Pharma Part3

Pharma Distribution M&A Opportunity

 

Having unlocked the next case study of this Theme Vitrine , here is the deal:

 

Mongolia

Mongolia’s land area is roughly equivalent to that of the countries of western and central Europe” and it is surrounded by other giants in the form of China, Russia and Kazakhstan. Yet it has only 3.3 million people and 4x the sheep heads.

Its main economic activity and driver is mining with a share of almost a quarter of the GDP. For example: “Oyu Tolgoi is one of the largest known copper and gold deposits in the world”It is largely an export-import-dependent nation with the bulk of its exports sold to China in the form of coal and copper, both having negative direct land & indirect health effects from excavation.By contrast, health and education have been focal to every government in Mongolia (all democratically elected since the 90s!), with the healthcare expenditure rising to over $500 per capita.Despite state-owned health facilities being a regular occurrence in Mongolia, the private sector has grown in importance. So for example, even the former state incumbent distributor MEIC (Mongol Em Impex Concern established in 1923) was privatized to Bishrelt Holding in 2006. 

Mongolian pharma market is formed by:

40 local producers

Local production mainly consists of small producers producing old generics, traditional medicines & vitamins, with Monos and some foreign JVs being exceptions rather than a rule

120 wholesalers

Top 10 wholesale pharma distributors / importers take over 80% of the market: MEIC, Monos, Asiapharma, Ento, Europharma, Munkhiin Tun, Dakalpharma, Ombol, Monpha Trade, Tsahiur Tomor

1,300 retailers

250 outlets within state-owned hospitals, 250 pharmacies part of a chain/retail network such as Monos, and the rest independent outlets licensed by individual pharmacists

60 source-countries of imports

Russia, Germany, Slovenia, Hungary, India, Bulgaria, France, Austria, S.Korea, China… (most of the raw material comes from China and S.Korea)

 

An estimated 15-20% of pharma products are sold illegally in the country, a similar estimate to that of Kyrgyzstan pharma market.

Photo:BH

Mongolia’s pharmaceuticals sector has doubled over the last decade, from about $60mil to about $100mil, depending on the definition. This translates to +/-$30 per capita, still leaving a significant upside to catch up to comparable peers. So for example this in line where neighbouring Kazakhstan @ $32/cap was 12 years ago.

All in line with pharma consumption being very much related to increasing living standards, whereby health consciousness translates to a stronger demand for preventive medicine, food supplements and vitamins.

Currently, Mongolian drug consumption is still very much a developing world type, with the top five categories being antibiotics, digestives, cardiovascular, neurotropic & respiratory medicines.

There are seven government bodies or agencies involved in the pharma market regulation, which can be viewed as relatively lenient compared to some peer countries. The following functions and/or periodic (re)licensing / review / approval: licensing of manufacturing, licensing of importation, licensing of wholesale, licensing of retail, product assessment and registration, GMP Inspection, inspection of distribution channels, import control, quality control of products, control of medicines promotion& advertising, price control for the essential list, generic substitution, control of prescribing, technical elements (standards, norms, guidelines, procedures).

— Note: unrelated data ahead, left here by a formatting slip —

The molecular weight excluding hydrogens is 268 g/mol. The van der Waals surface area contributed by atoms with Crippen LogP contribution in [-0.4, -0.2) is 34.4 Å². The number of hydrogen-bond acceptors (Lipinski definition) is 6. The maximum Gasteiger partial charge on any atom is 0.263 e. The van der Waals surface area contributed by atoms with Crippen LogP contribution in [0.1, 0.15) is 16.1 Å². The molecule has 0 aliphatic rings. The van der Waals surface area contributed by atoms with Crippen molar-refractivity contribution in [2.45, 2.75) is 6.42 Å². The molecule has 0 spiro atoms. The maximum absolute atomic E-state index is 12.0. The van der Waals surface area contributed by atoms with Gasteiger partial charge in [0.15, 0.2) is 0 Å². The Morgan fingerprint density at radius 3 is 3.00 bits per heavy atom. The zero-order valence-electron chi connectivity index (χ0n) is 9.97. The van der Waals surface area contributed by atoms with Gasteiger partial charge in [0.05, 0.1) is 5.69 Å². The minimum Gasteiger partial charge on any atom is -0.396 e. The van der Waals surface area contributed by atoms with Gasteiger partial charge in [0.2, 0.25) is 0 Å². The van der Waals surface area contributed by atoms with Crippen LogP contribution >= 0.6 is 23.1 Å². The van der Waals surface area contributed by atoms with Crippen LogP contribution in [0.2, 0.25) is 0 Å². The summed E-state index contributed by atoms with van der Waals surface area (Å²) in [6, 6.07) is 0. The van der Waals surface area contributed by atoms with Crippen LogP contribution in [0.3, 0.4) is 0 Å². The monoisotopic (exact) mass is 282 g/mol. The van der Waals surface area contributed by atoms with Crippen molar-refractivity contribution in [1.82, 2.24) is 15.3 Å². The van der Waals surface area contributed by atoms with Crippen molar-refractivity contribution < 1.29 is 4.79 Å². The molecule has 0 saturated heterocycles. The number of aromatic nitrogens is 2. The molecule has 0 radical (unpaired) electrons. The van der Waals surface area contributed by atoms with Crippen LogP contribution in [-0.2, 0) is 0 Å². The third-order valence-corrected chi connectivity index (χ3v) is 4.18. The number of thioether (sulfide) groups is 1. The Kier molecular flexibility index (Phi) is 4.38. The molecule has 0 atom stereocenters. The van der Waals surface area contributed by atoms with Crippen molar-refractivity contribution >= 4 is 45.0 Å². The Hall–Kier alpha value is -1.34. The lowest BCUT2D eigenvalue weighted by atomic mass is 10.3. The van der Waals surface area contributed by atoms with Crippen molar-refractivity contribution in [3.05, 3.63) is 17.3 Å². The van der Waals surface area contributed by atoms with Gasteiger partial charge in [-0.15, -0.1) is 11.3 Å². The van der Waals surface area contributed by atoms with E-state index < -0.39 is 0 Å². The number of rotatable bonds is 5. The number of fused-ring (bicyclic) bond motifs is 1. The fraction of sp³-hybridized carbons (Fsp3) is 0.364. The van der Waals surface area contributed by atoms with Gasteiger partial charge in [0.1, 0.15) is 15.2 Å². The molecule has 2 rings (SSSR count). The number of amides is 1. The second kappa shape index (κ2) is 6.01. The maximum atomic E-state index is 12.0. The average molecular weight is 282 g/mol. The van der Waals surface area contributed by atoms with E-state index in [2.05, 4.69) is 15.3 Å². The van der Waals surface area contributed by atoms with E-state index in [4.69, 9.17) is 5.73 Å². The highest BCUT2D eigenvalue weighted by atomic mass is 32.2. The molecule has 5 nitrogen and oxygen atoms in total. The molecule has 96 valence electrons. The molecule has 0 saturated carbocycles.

Monos is a family business started by brother and sister Luvsan in 1990, as a small pharma & cosmetics workshop producing skin treatment creams, powders and solutions for respiratory diseases using local herbal ingredients.

Being a pharmacologist by training, educated in the former USSR, the brother was an industry insider having worked for the Pharmaceuticals Institute and MEIC, a former state import & distribution monopoly.

It has diversified into other sectors over the last decade but with pharmaceuticals still at its heart. With 1,600 employees and 30 businesses, the group as a whole is a significant contributor to employment and state taxes.

Photo:BB

Monos operates a nationwide wholesale & distribution network, and a pharmacy chain (mainly in Ulaanbaatar and Central Mongolia). It also has a number of drug-, cosmetic- & health-foods-making facilities, which manufacture approx.100 types of medicines including 30 own brands. The retail chain has 90 pharmacy stores, a roughly equivalent amount to the incumbent competitor.

Mr. Luvsan / Monos won a number of state awards including for scientific research on kidneys and immune booster development. Given that the country relies on 80% of its drug consumption from imports, a rare event is that its own brand Nefromon is exported to Russia since 2014. Today the business has a pharma academy and medical research centres for bolstering innovation and future growth. 

Production technology, WHO GMP-compliant and financed by the EBRD, allows for manufacturing of plain tablets, coated tablets, galen, capsules, powder, pills, cream, talcum powder, liquid, extract & syrup.

Monos’ pharmaceutical market share is probably at about a third of what is estimated to be just about a $100mil total pharma market, depending on the definition. Whereby being a straight-out leader in local production, which in total accounts for less than 20% of pharmaceutical demand in the country; a joint co-leader in wholesale with the sate MEIC; and a top player in the fragmented retail space.

Probably operating at a consolidated pharma EBITDA of 15-20%, where profitability from better to worse goes from own production to drug wholesale to retail outlets.

Given Mongolia’s landlocked status & relative isolation, its harsh winters with related seasonality, and high import dependence coupled with relative unfavourable supplier terms given the size of the production & overall significance in world markets- pharma business should have a longer asset conversion cycle than some comparable peer countries.

Managing working capital where a lot of cash is tied up, and in particular inventory turnover, is of great importance for its distribution units. At perceived volumes, modernised facilities and installed ERP, inventory days-on-hand should probably aim at (+/-): 100 days for the main warehouse, with logistics sub-points & city outlets at around 25 days, while areas outside Ulaanbaatar should be allowed up to 75 days.